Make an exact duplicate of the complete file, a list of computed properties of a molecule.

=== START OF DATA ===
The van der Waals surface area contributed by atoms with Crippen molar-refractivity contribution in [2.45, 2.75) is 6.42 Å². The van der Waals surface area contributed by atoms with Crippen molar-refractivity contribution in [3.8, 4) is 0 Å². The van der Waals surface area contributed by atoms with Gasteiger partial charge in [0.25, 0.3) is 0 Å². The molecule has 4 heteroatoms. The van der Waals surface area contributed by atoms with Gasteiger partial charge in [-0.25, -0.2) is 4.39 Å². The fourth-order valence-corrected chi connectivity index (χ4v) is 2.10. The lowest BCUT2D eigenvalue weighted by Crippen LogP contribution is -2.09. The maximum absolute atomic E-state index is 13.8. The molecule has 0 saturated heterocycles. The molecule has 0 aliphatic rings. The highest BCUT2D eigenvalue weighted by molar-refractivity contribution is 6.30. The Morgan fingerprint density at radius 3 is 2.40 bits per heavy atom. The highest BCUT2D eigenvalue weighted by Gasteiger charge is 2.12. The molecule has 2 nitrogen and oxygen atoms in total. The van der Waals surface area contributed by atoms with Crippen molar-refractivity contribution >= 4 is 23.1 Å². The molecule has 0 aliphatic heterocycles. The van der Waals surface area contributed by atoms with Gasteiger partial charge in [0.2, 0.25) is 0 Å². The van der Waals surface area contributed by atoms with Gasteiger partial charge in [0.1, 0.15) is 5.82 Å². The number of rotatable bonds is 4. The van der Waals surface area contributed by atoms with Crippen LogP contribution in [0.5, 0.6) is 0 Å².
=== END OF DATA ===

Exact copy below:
The van der Waals surface area contributed by atoms with Crippen molar-refractivity contribution in [2.45, 2.75) is 6.42 Å². The van der Waals surface area contributed by atoms with Crippen molar-refractivity contribution in [3.8, 4) is 0 Å². The van der Waals surface area contributed by atoms with Gasteiger partial charge in [0.25, 0.3) is 0 Å². The molecule has 4 heteroatoms. The van der Waals surface area contributed by atoms with Gasteiger partial charge in [-0.25, -0.2) is 4.39 Å². The fourth-order valence-corrected chi connectivity index (χ4v) is 2.10. The lowest BCUT2D eigenvalue weighted by Crippen LogP contribution is -2.09. The maximum absolute atomic E-state index is 13.8. The molecule has 0 saturated heterocycles. The molecule has 0 aliphatic rings. The highest BCUT2D eigenvalue weighted by molar-refractivity contribution is 6.30. The Morgan fingerprint density at radius 3 is 2.40 bits per heavy atom. The highest BCUT2D eigenvalue weighted by Gasteiger charge is 2.12. The molecule has 2 nitrogen and oxygen atoms in total. The van der Waals surface area contributed by atoms with Crippen molar-refractivity contribution >= 4 is 23.1 Å². The molecule has 0 aliphatic heterocycles. The van der Waals surface area contributed by atoms with Gasteiger partial charge in [0.2, 0.25) is 0 Å². The van der Waals surface area contributed by atoms with Gasteiger partial charge in [0.1, 0.15) is 5.82 Å². The number of rotatable bonds is 4. The van der Waals surface area contributed by atoms with Crippen LogP contribution in [0.5, 0.6) is 0 Å².